According to the National Crime Records Bureau (NCRB), Maharashtra reported 77 cases of incest rape, followed by Kerala with 47. Out of the 77 cases registered in the state, seven cases were reported in Mumbai.

In 2012, the state police registered 1,839 cases of rapes. Out of these, in 1,832 (99.61%) cases, the perpetrator was known to the victim. The statistics also indicated that out of the 77 registered incest rape cases, 24 of the victims were in the age group of 14-18 years. The second most targeted age group, with 18 cases, was of those who were up to 10 years old.

In 2011, Maharashtra police registered 43 cases of incest rape. Rajasthan recorded 44 and topped the list.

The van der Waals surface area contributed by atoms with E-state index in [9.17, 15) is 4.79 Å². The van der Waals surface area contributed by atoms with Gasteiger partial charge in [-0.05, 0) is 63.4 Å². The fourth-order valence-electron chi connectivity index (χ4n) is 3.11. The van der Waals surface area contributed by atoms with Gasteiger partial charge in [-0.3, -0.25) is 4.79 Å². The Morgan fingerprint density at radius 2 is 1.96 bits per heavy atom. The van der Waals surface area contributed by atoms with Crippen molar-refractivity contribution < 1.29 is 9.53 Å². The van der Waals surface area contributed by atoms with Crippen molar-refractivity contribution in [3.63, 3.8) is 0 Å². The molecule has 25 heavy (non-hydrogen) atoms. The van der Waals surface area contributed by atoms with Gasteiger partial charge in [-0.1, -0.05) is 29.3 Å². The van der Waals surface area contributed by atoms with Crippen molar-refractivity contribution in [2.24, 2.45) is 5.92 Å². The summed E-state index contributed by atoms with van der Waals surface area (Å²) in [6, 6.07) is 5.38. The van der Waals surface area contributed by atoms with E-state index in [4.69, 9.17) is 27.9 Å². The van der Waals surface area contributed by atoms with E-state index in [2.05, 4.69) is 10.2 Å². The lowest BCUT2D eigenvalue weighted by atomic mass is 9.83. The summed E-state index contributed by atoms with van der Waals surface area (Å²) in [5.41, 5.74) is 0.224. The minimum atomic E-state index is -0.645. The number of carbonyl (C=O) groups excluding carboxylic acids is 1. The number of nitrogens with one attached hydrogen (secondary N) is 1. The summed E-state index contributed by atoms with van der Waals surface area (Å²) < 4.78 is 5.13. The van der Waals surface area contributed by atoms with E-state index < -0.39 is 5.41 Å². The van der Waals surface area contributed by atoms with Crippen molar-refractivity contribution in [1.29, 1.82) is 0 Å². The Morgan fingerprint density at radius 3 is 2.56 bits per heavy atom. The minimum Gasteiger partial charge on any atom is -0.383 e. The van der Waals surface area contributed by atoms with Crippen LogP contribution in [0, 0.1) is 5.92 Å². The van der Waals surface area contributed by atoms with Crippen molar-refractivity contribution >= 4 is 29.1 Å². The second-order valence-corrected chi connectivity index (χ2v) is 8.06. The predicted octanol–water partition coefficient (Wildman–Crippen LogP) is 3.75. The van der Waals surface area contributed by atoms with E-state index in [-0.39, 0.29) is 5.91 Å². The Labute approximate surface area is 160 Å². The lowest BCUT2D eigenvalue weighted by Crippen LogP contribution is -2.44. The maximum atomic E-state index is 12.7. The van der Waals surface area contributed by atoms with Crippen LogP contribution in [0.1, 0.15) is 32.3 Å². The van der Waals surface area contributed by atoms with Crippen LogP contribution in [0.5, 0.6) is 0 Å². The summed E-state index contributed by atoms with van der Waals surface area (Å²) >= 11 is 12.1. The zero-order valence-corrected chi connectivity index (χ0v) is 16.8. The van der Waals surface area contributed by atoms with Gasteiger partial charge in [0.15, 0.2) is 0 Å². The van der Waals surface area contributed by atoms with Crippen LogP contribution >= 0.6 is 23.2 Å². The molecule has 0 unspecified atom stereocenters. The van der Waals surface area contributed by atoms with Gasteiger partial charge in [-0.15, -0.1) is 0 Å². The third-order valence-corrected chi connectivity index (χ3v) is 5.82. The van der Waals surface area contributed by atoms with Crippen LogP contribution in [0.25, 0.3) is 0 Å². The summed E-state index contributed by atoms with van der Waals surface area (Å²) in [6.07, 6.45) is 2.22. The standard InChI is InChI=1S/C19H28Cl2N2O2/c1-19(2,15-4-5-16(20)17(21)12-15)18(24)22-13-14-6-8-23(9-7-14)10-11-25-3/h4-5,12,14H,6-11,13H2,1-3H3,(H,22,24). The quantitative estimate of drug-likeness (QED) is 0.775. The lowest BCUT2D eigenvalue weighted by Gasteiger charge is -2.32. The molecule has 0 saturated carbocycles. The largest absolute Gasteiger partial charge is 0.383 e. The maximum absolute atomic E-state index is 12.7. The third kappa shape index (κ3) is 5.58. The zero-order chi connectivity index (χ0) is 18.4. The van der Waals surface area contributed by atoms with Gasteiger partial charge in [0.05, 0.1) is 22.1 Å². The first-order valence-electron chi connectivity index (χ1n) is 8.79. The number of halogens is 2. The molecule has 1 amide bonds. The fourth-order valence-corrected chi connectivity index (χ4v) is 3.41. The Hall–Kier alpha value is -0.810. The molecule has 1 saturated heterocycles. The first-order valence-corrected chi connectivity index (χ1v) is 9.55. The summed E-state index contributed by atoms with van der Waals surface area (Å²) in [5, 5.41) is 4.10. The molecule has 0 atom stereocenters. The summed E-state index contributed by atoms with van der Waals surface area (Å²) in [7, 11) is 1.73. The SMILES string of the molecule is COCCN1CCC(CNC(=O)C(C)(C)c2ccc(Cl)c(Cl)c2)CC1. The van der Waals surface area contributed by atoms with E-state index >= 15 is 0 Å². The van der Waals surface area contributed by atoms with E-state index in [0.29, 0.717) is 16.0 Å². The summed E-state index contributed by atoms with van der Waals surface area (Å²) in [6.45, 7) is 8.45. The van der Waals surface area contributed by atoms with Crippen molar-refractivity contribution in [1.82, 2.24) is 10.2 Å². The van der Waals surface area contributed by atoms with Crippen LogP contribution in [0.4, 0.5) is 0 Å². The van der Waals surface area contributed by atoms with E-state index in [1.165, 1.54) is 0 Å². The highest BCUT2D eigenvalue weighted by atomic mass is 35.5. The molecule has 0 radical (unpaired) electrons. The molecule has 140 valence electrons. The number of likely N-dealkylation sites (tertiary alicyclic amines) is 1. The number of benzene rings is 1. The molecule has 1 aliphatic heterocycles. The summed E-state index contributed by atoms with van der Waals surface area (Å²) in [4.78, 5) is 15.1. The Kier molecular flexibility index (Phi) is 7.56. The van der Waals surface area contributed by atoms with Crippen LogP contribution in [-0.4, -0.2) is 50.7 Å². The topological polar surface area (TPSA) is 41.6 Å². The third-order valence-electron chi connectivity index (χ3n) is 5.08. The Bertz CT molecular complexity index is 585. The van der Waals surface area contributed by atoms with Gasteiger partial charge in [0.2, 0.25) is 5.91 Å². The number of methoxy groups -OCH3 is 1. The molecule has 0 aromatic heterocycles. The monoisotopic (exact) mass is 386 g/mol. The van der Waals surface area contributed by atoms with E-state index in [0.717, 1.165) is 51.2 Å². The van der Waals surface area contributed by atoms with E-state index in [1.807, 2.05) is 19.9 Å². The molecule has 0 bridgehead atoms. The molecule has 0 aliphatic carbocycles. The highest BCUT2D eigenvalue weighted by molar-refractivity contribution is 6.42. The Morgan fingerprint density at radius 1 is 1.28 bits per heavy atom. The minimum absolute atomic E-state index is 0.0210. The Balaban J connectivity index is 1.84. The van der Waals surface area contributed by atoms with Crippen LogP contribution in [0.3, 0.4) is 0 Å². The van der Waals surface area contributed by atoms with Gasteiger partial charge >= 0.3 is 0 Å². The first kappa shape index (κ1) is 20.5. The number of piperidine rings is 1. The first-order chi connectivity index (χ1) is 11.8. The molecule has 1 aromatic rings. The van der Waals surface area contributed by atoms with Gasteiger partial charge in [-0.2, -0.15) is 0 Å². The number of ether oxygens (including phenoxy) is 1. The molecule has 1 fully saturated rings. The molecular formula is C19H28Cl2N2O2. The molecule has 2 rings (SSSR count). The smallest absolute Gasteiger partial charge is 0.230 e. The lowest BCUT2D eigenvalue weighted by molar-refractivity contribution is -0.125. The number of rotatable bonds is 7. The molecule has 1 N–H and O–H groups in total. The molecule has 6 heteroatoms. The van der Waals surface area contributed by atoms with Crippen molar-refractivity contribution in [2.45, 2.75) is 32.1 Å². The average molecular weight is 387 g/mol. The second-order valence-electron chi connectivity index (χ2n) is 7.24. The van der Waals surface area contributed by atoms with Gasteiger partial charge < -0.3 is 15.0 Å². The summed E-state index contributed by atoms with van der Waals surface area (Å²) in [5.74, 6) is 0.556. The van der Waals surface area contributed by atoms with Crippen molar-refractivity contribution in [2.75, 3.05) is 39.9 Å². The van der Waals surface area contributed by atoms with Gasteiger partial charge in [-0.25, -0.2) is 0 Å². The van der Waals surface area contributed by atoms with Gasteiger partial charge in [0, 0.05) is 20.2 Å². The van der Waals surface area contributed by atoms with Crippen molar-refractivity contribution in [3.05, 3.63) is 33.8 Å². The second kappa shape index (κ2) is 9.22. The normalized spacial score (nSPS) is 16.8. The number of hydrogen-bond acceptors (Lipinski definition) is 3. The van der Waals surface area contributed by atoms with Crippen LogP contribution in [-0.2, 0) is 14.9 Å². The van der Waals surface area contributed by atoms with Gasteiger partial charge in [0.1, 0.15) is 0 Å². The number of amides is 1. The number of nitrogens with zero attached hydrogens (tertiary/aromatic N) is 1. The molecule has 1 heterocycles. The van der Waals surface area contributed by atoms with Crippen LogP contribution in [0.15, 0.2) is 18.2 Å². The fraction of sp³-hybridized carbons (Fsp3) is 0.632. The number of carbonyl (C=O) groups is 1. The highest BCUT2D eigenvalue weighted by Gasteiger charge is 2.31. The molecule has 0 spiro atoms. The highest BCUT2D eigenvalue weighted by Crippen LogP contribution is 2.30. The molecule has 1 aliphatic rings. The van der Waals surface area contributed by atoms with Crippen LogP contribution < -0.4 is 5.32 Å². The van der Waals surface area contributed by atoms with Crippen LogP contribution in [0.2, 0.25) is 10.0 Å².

Sources said that crimes like rapes are mostly committed by those who are known the victim. There are very few cases in which the victim has fallen prey to an unknown perpetrator.

The police suspect that cases of incest rape are much higher and that many of them go unreported as it is a family member who is involved. The victim, more often than not, is convinced or even forced  not to approach the authorities concerned.

Out of the 1,832 cases of rape cases registered in Maharashtra in which the accused was known to the victim, 77 (4.2%) were committed by either the parent or a close family member. In 153 cases (8.3%) relatives were involved and in 501 (27.34%) were committed by neighbours.

Experts say that incidents should be nipped as soon as the first sign is seen.
The victim, especially if it’s a child, will try to discuss the matter with the mother and would be uncomfortable around the perpetrator. These signs should not be ignored and as soon as the victim confides in the parent, immediate action should be taken.